Chief climate scientist endorses government solar investment

A renowned climate scientist Professor Tim Flannery has released a new book that lays emphasis on greater solar panel intake.

The book titled ‘Sunlight and Seaweed’, explores several technological breakthroughs in the country’s quest to harness natural resources. Professor Flannery, who currently sits on the Climate Council as a member, is an internationally recognized scientist, explorer, and environmental conservationist.

In this book, the scientist highlights the importance of solar power in a country that is busking in abundant sunlight. Professor Flannery notes that its endowment with the resource, Australia has taken years to find effective ways to convert this resource to a primary source of power.

The professor also talks about the challenges of generating solar energy on overcast days including winter. To address supply problems, he recommends investment in ‘intense heat energy’ and commercial energy storage as key solutions.

The effect of solar uptake on climate change

As a climate enthusiast, Professor Flannery boldly points to great advances as one of the best ways of fighting climate change. In his book, the Professor claims the uptake of rooftop solar panels by Australian households and businesses is making a significant difference.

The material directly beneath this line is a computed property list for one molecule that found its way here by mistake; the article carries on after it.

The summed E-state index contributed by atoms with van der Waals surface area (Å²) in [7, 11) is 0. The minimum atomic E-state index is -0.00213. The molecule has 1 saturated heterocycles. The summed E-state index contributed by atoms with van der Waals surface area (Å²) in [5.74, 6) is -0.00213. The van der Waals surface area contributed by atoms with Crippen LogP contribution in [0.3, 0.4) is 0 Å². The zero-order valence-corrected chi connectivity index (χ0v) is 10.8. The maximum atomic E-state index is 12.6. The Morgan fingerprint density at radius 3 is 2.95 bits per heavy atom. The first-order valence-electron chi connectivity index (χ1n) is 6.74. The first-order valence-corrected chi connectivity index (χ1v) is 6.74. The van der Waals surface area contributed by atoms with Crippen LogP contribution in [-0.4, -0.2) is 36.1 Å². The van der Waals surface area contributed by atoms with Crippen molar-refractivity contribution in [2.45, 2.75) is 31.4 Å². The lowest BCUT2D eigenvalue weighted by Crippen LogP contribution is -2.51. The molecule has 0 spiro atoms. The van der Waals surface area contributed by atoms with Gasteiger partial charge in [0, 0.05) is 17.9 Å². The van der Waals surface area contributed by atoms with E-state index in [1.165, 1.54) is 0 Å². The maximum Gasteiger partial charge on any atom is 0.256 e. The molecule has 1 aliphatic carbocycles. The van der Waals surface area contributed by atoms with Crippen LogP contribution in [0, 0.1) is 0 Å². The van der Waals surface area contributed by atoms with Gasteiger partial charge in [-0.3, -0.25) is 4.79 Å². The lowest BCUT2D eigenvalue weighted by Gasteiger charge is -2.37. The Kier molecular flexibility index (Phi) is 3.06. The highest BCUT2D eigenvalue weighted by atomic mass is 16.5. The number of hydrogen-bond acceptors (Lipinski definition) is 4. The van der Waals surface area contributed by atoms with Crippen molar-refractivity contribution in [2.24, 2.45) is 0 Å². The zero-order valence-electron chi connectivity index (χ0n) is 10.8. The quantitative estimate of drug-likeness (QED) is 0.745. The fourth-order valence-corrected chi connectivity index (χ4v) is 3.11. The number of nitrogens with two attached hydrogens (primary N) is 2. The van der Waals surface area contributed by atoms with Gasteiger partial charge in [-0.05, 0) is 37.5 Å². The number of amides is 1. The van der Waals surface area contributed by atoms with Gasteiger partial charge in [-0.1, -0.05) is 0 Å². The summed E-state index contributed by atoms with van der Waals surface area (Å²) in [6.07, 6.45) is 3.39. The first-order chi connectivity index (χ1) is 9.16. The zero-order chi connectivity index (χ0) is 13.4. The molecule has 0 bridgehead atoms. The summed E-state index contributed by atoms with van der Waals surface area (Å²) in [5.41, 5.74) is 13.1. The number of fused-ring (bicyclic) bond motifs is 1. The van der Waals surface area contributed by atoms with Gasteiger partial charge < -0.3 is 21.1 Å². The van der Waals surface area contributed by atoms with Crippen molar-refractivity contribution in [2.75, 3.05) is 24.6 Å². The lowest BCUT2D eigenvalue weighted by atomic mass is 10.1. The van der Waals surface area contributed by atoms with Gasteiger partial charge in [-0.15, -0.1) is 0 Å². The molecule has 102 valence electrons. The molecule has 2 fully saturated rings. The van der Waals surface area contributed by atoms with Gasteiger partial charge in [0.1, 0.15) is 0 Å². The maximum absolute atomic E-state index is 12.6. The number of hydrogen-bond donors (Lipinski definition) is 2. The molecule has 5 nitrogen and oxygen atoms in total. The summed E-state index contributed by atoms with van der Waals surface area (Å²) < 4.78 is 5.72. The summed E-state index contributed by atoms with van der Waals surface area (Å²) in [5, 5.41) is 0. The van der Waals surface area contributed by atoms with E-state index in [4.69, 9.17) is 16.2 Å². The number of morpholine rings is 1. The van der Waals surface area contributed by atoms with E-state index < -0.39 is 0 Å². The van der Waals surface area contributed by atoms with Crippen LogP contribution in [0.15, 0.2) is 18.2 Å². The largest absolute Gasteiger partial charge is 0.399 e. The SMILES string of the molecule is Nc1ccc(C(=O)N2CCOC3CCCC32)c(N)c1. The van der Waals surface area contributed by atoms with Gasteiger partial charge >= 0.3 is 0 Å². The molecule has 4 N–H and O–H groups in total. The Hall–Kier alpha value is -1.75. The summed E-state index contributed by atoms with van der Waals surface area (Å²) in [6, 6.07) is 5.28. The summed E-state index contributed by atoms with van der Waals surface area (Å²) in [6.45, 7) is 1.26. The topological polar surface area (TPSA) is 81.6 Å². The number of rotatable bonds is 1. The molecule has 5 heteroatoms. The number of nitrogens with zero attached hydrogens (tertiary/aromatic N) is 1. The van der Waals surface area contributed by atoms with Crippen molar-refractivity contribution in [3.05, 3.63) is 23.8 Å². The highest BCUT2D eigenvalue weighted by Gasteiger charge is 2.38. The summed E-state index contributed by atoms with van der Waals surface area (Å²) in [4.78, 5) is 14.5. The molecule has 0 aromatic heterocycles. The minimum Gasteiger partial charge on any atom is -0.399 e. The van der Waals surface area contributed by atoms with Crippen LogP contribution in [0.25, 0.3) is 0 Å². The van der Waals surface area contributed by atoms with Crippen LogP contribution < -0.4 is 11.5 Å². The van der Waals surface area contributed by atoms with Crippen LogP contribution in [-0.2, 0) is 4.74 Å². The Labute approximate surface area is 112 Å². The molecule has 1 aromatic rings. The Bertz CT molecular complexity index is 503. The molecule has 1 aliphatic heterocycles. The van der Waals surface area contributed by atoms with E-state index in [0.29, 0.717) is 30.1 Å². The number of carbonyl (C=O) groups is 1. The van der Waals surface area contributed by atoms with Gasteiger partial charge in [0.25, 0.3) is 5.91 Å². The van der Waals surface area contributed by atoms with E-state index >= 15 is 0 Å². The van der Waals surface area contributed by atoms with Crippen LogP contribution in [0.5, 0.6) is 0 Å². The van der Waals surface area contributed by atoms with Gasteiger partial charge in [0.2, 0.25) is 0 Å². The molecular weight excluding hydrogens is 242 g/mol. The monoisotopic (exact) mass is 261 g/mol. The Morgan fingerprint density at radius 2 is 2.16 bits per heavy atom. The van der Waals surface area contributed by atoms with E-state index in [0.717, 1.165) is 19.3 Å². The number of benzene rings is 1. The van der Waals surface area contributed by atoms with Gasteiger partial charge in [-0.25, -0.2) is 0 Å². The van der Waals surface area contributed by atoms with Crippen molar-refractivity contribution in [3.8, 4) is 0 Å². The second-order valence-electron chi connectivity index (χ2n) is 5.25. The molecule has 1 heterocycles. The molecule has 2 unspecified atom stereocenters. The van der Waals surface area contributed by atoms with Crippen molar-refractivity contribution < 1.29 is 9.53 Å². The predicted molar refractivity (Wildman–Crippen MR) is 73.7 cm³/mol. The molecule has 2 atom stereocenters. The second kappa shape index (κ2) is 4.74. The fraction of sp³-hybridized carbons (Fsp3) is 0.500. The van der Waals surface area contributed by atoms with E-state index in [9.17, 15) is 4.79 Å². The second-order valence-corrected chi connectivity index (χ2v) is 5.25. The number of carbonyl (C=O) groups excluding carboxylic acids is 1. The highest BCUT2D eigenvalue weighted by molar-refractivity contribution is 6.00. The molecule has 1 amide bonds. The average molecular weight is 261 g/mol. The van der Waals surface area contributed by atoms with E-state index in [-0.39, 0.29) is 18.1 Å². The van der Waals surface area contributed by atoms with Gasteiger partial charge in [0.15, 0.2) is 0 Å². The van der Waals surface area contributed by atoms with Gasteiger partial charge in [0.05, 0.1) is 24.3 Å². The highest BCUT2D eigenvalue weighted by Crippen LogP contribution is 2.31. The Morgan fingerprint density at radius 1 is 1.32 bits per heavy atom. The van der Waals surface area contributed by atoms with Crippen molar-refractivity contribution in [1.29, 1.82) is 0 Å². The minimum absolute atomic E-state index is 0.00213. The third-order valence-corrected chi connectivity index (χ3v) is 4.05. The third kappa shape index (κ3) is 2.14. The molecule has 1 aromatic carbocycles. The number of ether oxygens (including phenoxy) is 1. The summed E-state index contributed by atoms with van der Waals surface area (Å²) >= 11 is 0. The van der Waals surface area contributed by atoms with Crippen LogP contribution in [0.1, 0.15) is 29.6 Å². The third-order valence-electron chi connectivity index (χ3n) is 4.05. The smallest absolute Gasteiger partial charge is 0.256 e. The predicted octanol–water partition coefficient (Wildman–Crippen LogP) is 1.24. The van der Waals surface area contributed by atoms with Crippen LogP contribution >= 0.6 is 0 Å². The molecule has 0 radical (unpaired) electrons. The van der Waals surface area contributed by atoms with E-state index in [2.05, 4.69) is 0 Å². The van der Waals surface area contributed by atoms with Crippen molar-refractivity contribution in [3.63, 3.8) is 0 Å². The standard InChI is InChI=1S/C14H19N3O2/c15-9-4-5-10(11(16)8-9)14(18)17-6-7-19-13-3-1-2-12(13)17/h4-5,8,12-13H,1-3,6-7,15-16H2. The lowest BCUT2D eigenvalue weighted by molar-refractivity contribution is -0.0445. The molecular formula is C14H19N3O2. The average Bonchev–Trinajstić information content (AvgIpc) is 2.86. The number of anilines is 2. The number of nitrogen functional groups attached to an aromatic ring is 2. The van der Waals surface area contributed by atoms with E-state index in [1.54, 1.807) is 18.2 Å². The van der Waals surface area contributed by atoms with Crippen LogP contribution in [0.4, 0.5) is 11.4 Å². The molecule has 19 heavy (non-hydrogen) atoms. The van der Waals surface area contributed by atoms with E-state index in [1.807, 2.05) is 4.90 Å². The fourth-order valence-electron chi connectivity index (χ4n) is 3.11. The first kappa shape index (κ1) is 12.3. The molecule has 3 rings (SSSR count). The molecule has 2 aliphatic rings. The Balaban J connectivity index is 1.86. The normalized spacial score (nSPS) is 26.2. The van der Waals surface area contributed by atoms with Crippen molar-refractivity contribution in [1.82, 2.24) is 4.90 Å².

Further, he cites concentrated solar thermal plants as having ‘great potential’ for Australia’s energy future.

In conclusion, he calls for more Government investment in renewables. He also applauds the planned $650 million solar plant to be set up in South Australia.

According to Prof Flannery, the Aurora Solar Energy Project near Port Augusta has the potential to supply 100% of the State Government’s energy needs by 2020.

A two-pronged strategy to solve climate change

In his book, Professor Flannery insists on the urgent need to cut carbon emissions and develop more creative ways to reverse the effects of global warming.

He strongly believes that Seaweed has a great role to play in cutting down carbon footprint from the environment. Planting seaweed off the coast causes the carbon in the seaweed to be sequestered for good.

Apparently, seaweed farming has flourished into a $10 billion industry and mainly works by drawing acidity out of the water and provide reliable food for fish.

On Wednesday this week, Professor Flannery hosted a climate change discussion at Northcote Town Hall, Melbourne. The meeting dubbed ‘Rays of Hope’, focused on solar power, energy storage batteries and removal or atmospheric carbon using seaweed in Australia.

The Author

I took an interest in the Australian energy sector close to ten years ago and since then have monitored the trends, technologies and direction of the Australian Energy Market. I was drawn to the Australian solar market in 2008 and since then have worked heavily in the field. I am partnered with national and international solar energy companies, from manufacturers of solar panel and inverter technology, online software developers that introduce tools to quote, monitor and manage solar power systems and media organisations who like myself, closely monitor the solar and renewable energy sector.